Steadily Growing Corporate Revenues
Figure 2 shows the composition of revenues by sector between Q1 2015 and Q1 2019 on a quarterly basis. The stock market corrections in 2015 and 2018 did not correspond with proportionally large declines in corporate revenues. Additionally, the distribution of revenues between sectors did not change significantly during this period.
It is remarkable how quickly the revenues of A-share companies grew during this period, from about RMB 6.7 trillion in Q1 2015 to RMB 11.4 trillion by Q1 2019 (with a peak of RMB 13.2 trillion in Q4 2018). While 2018 was full of economic turmoil, China’s domestically listed companies managed to report revenues that were more than 15% higher than the previous year.
Volatile Corporate Profits
Compared with revenues, corporate profits have been more volatile and clearly mirrored the stock market dips. Figure 3 shows the composition of profits during this period by sector on a quarterly basis. The outsized role played by Financials is immediately apparent: while the financial sector only accounted for around 16% of total revenues in 2018, it captured over 50% of total profits.
Removing Financials from the chart makes the impact of the two stock market corrections even more apparent. As shown in Figure 4, the 2015 stock market crash coincided with an abrupt decline in profits in the Energy and Materials sectors. These two sectors dipped into negative territory before recovering by Q2 2016. Much of the recovery in the Materials sector can be attributed to the steel industry, which swung from huge losses in the latter part of 2015 to profits in the second half of 2016.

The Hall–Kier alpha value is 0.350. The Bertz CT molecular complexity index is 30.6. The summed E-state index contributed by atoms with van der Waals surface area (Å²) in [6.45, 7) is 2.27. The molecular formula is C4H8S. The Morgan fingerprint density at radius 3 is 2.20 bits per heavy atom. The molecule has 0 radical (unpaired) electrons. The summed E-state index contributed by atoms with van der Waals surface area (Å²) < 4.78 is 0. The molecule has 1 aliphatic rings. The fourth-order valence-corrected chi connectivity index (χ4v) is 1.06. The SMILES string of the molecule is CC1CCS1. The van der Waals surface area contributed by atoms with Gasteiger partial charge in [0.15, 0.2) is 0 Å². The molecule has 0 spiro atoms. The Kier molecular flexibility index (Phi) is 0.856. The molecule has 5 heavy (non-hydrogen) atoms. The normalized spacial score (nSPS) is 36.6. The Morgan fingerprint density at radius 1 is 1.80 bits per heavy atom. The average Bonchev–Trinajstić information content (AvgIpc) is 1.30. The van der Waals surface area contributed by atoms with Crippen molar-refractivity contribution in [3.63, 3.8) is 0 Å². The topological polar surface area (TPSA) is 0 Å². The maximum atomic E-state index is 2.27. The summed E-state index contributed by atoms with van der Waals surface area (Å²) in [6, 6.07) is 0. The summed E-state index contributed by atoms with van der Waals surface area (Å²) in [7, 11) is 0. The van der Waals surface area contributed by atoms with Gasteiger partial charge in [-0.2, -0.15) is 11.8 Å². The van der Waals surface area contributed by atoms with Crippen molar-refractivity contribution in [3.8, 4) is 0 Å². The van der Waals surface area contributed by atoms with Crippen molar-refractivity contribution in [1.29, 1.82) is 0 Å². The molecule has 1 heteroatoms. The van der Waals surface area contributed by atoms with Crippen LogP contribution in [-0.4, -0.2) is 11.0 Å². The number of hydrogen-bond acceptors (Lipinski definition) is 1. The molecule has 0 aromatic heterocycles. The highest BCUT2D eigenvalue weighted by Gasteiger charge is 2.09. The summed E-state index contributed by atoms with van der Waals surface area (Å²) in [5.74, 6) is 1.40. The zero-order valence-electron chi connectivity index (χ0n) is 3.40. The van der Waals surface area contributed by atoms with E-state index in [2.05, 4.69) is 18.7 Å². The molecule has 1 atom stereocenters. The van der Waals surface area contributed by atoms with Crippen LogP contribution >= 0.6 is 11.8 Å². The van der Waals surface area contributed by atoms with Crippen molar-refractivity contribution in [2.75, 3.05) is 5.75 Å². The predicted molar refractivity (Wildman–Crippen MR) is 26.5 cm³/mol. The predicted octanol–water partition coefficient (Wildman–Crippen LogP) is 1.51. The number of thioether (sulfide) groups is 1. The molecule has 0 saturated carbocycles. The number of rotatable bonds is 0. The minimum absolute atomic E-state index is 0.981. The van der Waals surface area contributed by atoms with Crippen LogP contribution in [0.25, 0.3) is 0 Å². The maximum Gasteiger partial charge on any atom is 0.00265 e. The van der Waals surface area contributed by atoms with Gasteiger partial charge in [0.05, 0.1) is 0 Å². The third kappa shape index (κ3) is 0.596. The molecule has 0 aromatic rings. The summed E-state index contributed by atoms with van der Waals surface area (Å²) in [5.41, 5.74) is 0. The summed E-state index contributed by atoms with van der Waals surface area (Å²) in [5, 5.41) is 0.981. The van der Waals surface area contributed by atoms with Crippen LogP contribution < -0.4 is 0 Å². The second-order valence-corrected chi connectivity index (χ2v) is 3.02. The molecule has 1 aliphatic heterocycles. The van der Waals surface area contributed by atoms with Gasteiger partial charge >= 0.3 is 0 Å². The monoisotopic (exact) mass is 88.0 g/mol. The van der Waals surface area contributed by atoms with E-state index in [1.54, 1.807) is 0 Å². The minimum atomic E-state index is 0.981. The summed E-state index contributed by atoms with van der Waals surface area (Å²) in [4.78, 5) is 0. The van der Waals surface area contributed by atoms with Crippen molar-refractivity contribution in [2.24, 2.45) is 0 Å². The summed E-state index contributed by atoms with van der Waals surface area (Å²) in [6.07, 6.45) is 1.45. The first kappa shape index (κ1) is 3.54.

The stock market correction in 2018 was matched by an even more dramatic contraction in profits that was spread across multiple industries. The Industrials, Energy, and Materials sectors all displayed sharp declines in profits during Q4. The Consumer Discretionary and Information Technology sectors fell into loss-making territory during that period. Only the Real Estate sector appears to have escaped a large retrenchment in profits. In Q1 2019, profits rebounded impressively but remained below the highs of the previous year.
A Tale of Two Corrections
Due to its growing weight in emerging market indices, China’s A-share market is becoming increasingly important for global investors. As this analysis reveals, the market is still extremely volatile, having experienced two significant market corrections within a relatively short period of time.